Leadership is easy. Okay, not really, but it is easy to define what makes an effective leader. It requires just two things.
Last time we explored the first trait, high moral character. While a leader needs to be a lot of things, above everything sits character. All other great leadership traits – energetic, humble, knowledgeable, trustworthy, and the list goes on – flow from high character.
There is no compromise with character. But what if you do have a momentary lapse in this can’t-have-a-lapse area. Is it possible to rise again as an effective leader? Perhaps, but there’s no guarantee a leader will recover from a slip in character, at least not with the followers who witnessed or experienced the failure. Given time, though, a fallen leader might recover their leadership mojo.
Effective leaders more often need to recover from lesser mistakes. On any given day for any given reason, a leader may “break” an essential leadership trait. Maybe the leader talked harshly to a teammate or embarrassed someone in a team meeting. Maybe the leader caused confusion because of a poor communication, causing strife and angst in the team. Or perhaps the leader took credit for a team’s success or blamed someone else for poor performance rather than taking responsibility.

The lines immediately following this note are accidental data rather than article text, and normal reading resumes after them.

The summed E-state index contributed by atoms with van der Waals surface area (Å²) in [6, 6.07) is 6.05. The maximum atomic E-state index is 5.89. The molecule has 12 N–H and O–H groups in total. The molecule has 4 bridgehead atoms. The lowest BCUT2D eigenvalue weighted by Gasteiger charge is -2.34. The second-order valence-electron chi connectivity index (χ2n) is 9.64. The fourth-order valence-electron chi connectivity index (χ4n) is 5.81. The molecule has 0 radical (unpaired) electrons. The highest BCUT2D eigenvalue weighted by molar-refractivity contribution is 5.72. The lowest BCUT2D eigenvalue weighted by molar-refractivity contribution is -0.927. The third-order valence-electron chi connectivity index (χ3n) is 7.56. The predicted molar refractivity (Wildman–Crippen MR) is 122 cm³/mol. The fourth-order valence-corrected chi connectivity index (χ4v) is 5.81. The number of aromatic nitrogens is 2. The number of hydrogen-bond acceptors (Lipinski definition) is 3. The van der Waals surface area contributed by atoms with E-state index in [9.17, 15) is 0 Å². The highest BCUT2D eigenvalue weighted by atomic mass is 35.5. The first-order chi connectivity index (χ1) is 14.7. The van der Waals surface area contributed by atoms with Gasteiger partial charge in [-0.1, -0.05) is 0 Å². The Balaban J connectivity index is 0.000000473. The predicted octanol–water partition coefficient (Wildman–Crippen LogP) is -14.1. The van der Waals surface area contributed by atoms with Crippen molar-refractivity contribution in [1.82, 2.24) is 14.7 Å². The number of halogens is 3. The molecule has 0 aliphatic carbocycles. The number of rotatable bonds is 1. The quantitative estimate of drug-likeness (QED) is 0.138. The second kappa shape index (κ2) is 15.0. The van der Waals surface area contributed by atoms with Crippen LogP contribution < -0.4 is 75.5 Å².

In any of the above failures, a leader needs our second key leadership trait, transparency.
No leader is perfect. No person is perfect. So mistakes will be made. Hopefully, these mistakes will be in lesser leadership areas such as being empathetic, disciplined, or fair. Regardless of failure, major or minor, a leader must quickly and authentically admit the mistake and apologize for the shortcoming.
Upon displaying a mistake, an effective leader must simply say, “I’m sorry. I did this. I apologize for the pain and confusion my mistake has caused. I will work hard to never do this again.” That’s it. Quick and authentic.
Unfortunately, the world is full of leaders who say, “I’m sorry if this offended or hurt you.” This isn’t an apology. This is saying the other person has the problem. Nor does an apology end with a “but.” As in, “I’m sorry but this is what I meant.”
Transparent does not describe United CEO Oscar Munoz after dragging a passenger off a United flight about a year ago. He was neither quick nor authentic. It took two days and two attempts at an apology before Mr. Munoz finally offered an appropriate response to the traveling public.